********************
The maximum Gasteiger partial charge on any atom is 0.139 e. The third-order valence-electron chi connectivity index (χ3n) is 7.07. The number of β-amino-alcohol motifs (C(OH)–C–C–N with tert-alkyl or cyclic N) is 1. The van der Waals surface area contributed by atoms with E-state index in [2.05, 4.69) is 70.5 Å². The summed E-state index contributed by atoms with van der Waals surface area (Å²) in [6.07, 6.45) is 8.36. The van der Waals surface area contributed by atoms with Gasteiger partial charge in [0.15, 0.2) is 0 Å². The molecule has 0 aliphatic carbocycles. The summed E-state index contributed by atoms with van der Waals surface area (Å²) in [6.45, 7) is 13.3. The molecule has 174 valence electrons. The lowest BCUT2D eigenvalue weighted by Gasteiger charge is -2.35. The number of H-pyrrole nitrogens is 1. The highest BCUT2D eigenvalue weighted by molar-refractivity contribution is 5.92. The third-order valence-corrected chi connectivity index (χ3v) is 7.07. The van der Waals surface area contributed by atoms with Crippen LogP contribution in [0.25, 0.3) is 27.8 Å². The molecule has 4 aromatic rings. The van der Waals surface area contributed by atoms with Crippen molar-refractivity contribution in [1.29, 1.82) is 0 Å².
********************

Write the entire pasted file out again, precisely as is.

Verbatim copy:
The maximum Gasteiger partial charge on any atom is 0.139 e. The third-order valence-electron chi connectivity index (χ3n) is 7.07. The number of β-amino-alcohol motifs (C(OH)–C–C–N with tert-alkyl or cyclic N) is 1. The van der Waals surface area contributed by atoms with E-state index in [2.05, 4.69) is 70.5 Å². The summed E-state index contributed by atoms with van der Waals surface area (Å²) in [6.07, 6.45) is 8.36. The van der Waals surface area contributed by atoms with Gasteiger partial charge in [0.15, 0.2) is 0 Å². The molecule has 0 aliphatic carbocycles. The summed E-state index contributed by atoms with van der Waals surface area (Å²) in [6.45, 7) is 13.3. The molecule has 174 valence electrons. The lowest BCUT2D eigenvalue weighted by Gasteiger charge is -2.35. The number of H-pyrrole nitrogens is 1. The highest BCUT2D eigenvalue weighted by molar-refractivity contribution is 5.92. The third-order valence-corrected chi connectivity index (χ3v) is 7.07. The van der Waals surface area contributed by atoms with Crippen LogP contribution in [0.25, 0.3) is 27.8 Å². The molecule has 4 aromatic rings. The van der Waals surface area contributed by atoms with Crippen molar-refractivity contribution in [1.29, 1.82) is 0 Å².